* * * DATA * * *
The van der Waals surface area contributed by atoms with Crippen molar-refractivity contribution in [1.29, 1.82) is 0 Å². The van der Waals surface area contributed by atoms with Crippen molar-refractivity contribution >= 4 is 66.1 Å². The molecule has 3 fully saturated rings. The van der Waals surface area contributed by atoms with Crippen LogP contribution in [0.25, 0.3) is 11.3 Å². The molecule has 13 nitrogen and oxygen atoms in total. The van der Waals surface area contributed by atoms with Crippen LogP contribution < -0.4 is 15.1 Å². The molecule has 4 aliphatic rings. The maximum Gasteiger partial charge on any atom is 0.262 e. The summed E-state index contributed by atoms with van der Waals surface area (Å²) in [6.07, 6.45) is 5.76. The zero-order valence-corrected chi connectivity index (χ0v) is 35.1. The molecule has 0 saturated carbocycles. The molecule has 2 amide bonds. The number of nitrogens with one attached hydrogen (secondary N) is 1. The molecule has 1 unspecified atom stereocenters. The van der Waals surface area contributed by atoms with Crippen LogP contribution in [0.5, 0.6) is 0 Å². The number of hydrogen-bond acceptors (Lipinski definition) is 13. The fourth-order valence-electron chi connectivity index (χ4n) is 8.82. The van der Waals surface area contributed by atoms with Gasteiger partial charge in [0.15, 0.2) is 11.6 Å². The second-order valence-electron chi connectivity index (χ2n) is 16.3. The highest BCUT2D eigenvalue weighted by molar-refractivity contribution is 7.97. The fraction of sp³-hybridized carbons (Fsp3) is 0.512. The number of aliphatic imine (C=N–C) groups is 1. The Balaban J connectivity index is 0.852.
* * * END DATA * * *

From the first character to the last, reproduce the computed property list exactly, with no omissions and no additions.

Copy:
The van der Waals surface area contributed by atoms with Crippen molar-refractivity contribution in [1.29, 1.82) is 0 Å². The van der Waals surface area contributed by atoms with Crippen molar-refractivity contribution >= 4 is 66.1 Å². The molecule has 3 fully saturated rings. The van der Waals surface area contributed by atoms with Crippen LogP contribution in [0.25, 0.3) is 11.3 Å². The molecule has 13 nitrogen and oxygen atoms in total. The van der Waals surface area contributed by atoms with Crippen LogP contribution < -0.4 is 15.1 Å². The molecule has 4 aliphatic rings. The maximum Gasteiger partial charge on any atom is 0.262 e. The summed E-state index contributed by atoms with van der Waals surface area (Å²) in [6.07, 6.45) is 5.76. The zero-order valence-corrected chi connectivity index (χ0v) is 35.1. The molecule has 0 saturated carbocycles. The molecule has 2 amide bonds. The number of nitrogens with one attached hydrogen (secondary N) is 1. The molecule has 1 unspecified atom stereocenters. The van der Waals surface area contributed by atoms with Crippen LogP contribution in [0.5, 0.6) is 0 Å². The number of hydrogen-bond acceptors (Lipinski definition) is 13. The fourth-order valence-electron chi connectivity index (χ4n) is 8.82. The van der Waals surface area contributed by atoms with Gasteiger partial charge in [0.15, 0.2) is 11.6 Å². The second-order valence-electron chi connectivity index (χ2n) is 16.3. The highest BCUT2D eigenvalue weighted by molar-refractivity contribution is 7.97. The fraction of sp³-hybridized carbons (Fsp3) is 0.512. The number of aliphatic imine (C=N–C) groups is 1. The Balaban J connectivity index is 0.852.